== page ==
Don’t let yourself be isolated by self-care trends

and | Junior Forum Editor and Contributing Writer
Illustration by Jaime Hebel

“The feeling of removing from your life people, friends that didn’t make you shine” is the “best feeling in the world,” says influencer Maria Riera to over 536 thousand TikTok followers. Trends like “protect your peace,” “if he wanted to he would,” and “cut off toxic people” equate isolation with self-care. While these bits of “wisdom” may seem like they apply to your issues, cutting yourself off from the people that care about you is usually poor advice. 

In a study with over 300,000 participants, psychologists discovered that the impact of inadequate social integration on health is as significant a mortality risk factor as smoking or excessive alcohol consumption. It’s vital that we build our social networks, not necessarily for the sake of networking, but for the sake of having a support system. We should be careful to appreciate those relationships for what they are, rather than comparing them to social media standards.

Before social media, encouragement to end relationships came primarily in the form of black-and-white dating advice, like not going out a second time with a man who doesn’t pay on the first date. One of the consequences of social media is that advice is generalized in order to reach the largest group possible. Rather than pointing to specific instances that might be interpreted as disrespect, like not opening your car door or not walking you home, social media has coined the term “if he wanted to he would” as an all-encompassing adage for relationship advice.

#Ifhewantedtohewould has over 749 million views on TikTok, and it’s filled with videos of girlfriends, wives, and fiancees with bouquets of roses, boxes of chocolate, and, perhaps the most elusive relationship symbols of all, Instagram hard-launches. The truth is, the problem probably isn’t that your boyfriend doesn’t want to buy you flowers. He probably just doesn’t know you want them. You can’t be disappointed with someone for not knowing exactly what you want, and you can’t expect yourself from someone else. Further, the performative nature of this trend in particular devalues everything it preaches — acts of kindness in a relationship are intended for you, not the Internet, and encouraging others to compare their relationship to yours is inherently dishonest.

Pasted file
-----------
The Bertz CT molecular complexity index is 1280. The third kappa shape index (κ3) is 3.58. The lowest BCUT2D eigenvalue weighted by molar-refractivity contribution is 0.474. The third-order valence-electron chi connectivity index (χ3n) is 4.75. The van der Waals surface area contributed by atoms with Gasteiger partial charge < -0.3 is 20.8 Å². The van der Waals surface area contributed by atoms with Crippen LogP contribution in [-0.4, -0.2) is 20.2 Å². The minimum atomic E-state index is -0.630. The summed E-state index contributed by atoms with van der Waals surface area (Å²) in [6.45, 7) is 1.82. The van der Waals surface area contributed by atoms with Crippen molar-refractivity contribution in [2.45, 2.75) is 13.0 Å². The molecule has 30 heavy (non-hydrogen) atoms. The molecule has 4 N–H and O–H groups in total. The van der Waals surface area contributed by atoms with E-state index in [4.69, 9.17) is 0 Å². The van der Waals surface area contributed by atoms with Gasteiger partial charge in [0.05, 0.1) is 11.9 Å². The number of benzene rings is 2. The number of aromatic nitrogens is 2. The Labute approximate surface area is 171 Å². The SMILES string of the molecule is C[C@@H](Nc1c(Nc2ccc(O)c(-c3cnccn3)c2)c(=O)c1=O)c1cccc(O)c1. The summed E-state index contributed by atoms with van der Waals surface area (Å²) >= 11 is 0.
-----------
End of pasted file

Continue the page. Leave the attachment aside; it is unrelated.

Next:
TikTok life coaches propagate the idea that if you want to change your life, you need to change the people you surround yourself with. While this might hold some truth in specific situations, it should never be the first solution, and you should never cut off people that genuinely care for you solely because of something you saw on TikTok. There’s value in working through ups and downs in relationships rather than being quick to cut people off; in fact, this makes relationships even stronger. You should work to understand that “protecting your peace” needs to have more to do with you than with the people around you. Take note of how you spend your time and what you care about rather than how often your friends text you or initiate plans.

This isn’t to say that we, the concerned authors of this article, haven’t experimented with these trends. Motivated by the saying that “the phone works both ways,” we’ve held back from initiating contact with friends, curious to see if they would make the first move. However, these experiments in being “mysterious” have proven to be overrated; rather than receiving an influx of texts and calls, we’ve simply found ourselves drifting apart from people. This isn’t due to issues within the friendships themselves — often, people just get busy. Some people’s personalities don’t naturally incline them to be constantly on their phones, texting, or making plans. This doesn’t make them bad friends; it’s simply part of who they are. So, it’s important to actively make and maintain connections, instead of passively waiting for others to. Maintaining relationships requires effort from all sides, and it’s crucial to remember that staying connected is a shared responsibility. 

While embracing independence and self-care is of course important, strength and independence don’t necessitate isolation. True empowerment and understanding of oneself often comes through connections with others, not apart from them. Indeed, “you learn to understand yourself in relation to people around you. You can find independence through connection, too,” says author Ayisha Malik, interviewed in Natasha Lunn’s “Conversations on Love.” Social media trends advocating for isolation can sometimes lead us astray, making us forget the importance of healthy relationships that truly enrich our lives. In a journey towards personal growth and independence, don’t overlook the value of interdependence and fulfillment that comes from shared experiences and mutual support. 

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